Exclusive: letter from former officials says Europe must stand by the two-state solution
Oliver Holmes Jerusalem correspondent – The Guardian
High-ranking former European politicians have condemned the Trump administration’s one-sided Israel-Palestine policy and called in a letter for Europe to reject any US Middle East peace plan unless it is fair to Palestinians.
The letter, sent to the Guardian, the EU and European governments, was signed by 25 former foreign ministers, six former prime ministers, and two former Nato secretary generals.
“It is time for Europe to stand by our principled parameters for peace in Israel-Palestine,” read the letter, calling for a two-state solution in which Israel and Palestinian states live side by side.
Europe, it said, should reject any plan that does not create a Palestinian state alongside Israel with Jerusalem as the capital for both countries.
“Unfortunately, the current US administration has departed from longstanding US policy,” it said, criticising Donald Trump’s 2017 recognition of “only one side’s claims to Jerusalem”.
Washington had also “demonstrated a disturbing indifference to Israeli settlement expansion” in the occupied West Bank and cut hundreds of millions of dollars in aid to Palestinians, a move the letter said was “gambling with the security and stability of various countries located at Europe’s doorstep”.
Since taking office, and amid praise from Israel’s government, Trump has taken measures seen as both punishing to Palestinians and which also stifle the viability of a Palestinian state.
The US president has promised to unveil a still-secret “ultimate deal” for Israelis and Palestinians, although the Palestinian leadership preemptively rejected it as biased, and Israel’s leader, Benjamin Netanyahu, categorically ruled out a Palestinian state.
The US team tasked with drafting the plan includes Trump’s son-in-law, Jared Kushner, and the US ambassador to Israel, David Friedman, a bankruptcy lawyer who has been vocal in his support for Jewish settlements in the Palestinian territories.
Friedman told the pro-Israel lobby group the American Israel Public Affairs Committee in Washington last month that Trump was “Israel’s greatest ally ever to reside in the White House” and now was the time to push through a plan as his administration understood Israel should have permanent military control over the Palestinian territories.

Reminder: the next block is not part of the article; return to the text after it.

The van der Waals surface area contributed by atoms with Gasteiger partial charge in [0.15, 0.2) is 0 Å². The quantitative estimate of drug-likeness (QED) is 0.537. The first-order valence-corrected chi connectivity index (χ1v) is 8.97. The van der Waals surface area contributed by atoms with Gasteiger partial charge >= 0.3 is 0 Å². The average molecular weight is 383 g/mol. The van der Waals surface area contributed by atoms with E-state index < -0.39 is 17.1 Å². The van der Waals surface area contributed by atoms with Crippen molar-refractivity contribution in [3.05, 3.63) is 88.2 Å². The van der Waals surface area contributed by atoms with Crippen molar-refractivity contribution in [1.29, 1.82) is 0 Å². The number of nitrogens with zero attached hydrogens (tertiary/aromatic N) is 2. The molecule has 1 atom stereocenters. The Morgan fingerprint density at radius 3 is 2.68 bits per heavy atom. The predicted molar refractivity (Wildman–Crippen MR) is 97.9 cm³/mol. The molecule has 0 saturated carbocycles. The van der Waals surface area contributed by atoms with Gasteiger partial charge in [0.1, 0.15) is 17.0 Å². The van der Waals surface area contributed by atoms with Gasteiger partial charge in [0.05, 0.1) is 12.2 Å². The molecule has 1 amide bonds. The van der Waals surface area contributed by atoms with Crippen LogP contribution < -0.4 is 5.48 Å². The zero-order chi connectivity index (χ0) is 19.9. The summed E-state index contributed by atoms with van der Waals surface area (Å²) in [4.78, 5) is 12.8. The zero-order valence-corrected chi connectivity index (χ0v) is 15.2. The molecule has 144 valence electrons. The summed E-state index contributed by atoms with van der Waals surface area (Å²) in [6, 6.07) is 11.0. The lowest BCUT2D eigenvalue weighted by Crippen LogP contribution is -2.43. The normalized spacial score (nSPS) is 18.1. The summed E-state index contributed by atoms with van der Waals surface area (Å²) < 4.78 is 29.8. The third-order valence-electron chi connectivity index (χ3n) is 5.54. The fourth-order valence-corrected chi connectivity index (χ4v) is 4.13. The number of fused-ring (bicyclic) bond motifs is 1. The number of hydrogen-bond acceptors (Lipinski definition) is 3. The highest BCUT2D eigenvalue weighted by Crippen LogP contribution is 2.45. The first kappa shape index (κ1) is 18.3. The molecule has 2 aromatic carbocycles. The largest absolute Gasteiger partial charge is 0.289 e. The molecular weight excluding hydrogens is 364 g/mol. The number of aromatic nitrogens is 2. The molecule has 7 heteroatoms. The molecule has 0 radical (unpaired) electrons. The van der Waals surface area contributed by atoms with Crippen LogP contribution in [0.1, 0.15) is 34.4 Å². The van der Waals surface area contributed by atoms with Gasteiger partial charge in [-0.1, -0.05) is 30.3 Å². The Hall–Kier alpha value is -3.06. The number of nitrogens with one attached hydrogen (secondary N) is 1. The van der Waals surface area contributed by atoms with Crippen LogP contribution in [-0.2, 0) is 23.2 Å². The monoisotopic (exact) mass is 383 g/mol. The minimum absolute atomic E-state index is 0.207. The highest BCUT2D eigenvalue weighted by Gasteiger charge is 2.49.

On Tuesday, Netanyahu won the Israeli election and is expected to secure a fifth term in office by forging a coalition government from rightwing and pro-settler parties.
A few days before the polls, the prime minister said that, if he won, he planned to annex settlements in the occupied West Bank, a move Palestinians see as the end of their hopes for a state as there would be no unbroken land on which to build it.
Asked in an interview with the domestic Israel National News website if his “friends” in the White House knew about the plan, Netanyahu replied: “Sure.”
He said: “Three things I said to them: first, I’m not tearing any Jew out [of the West Bank]; any community. There aren’t going to be any settlers or settlements that are going to be torn. The second point is we’re not going to divide Jerusalem. The third point is, we’re going to continue controlling the entire territory west of the Jordan [River],” he said in reference to the occupied West Bank.
Queried about Netanyahu’s annexation plans, Trump’s secretary of state, Mike Pompeo, said they would not damage the undisclosed peace plan, hinting the US proposal did not envision Palestinian statehood.
“I think that the vision that we’ll lay out is going to represent a significant change from the model that’s been used,” said Pompeo, who has previously stated he believes, as a Christian, it was possible God made Trump president to save the Jewish people.
The letter by former European officials said Europe must “be vigilant and act strategically” when Trump presented the new plan. It was sent on Sunday to Federica Mogherini, the EU’s high representative for foreign affairs, and serving European foreign ministers.
Its signatories included Jean Marc Ayrault, Carl Bildt, Włodzimierz Cimoszewicz, Massimo D’Alema, Guy Verhofstadt, and Dacian Cioloș, former prime ministers of France, Sweden, Poland, Italy, Belgium and Romania respectively.
Former Nato secretary generals Willy Claes and Javier Solana, and the former Irish president Mary Robinson also signed. Two former UK foreign secretaries, David Miliband and Jack Straw, also added their names.
“[We] are convinced that a plan that reduces Palestinian statehood to an entity devoid of sovereignty, territorial contiguity and economic viability would severely compound the failure of previous peacemaking efforts, accelerate the demise of the two-state option and fatally damage the cause of a durable peace for Palestinians and Israelis alike,” it said.
If that was not possible, the letter said, “Europe must pursue its own course of action”.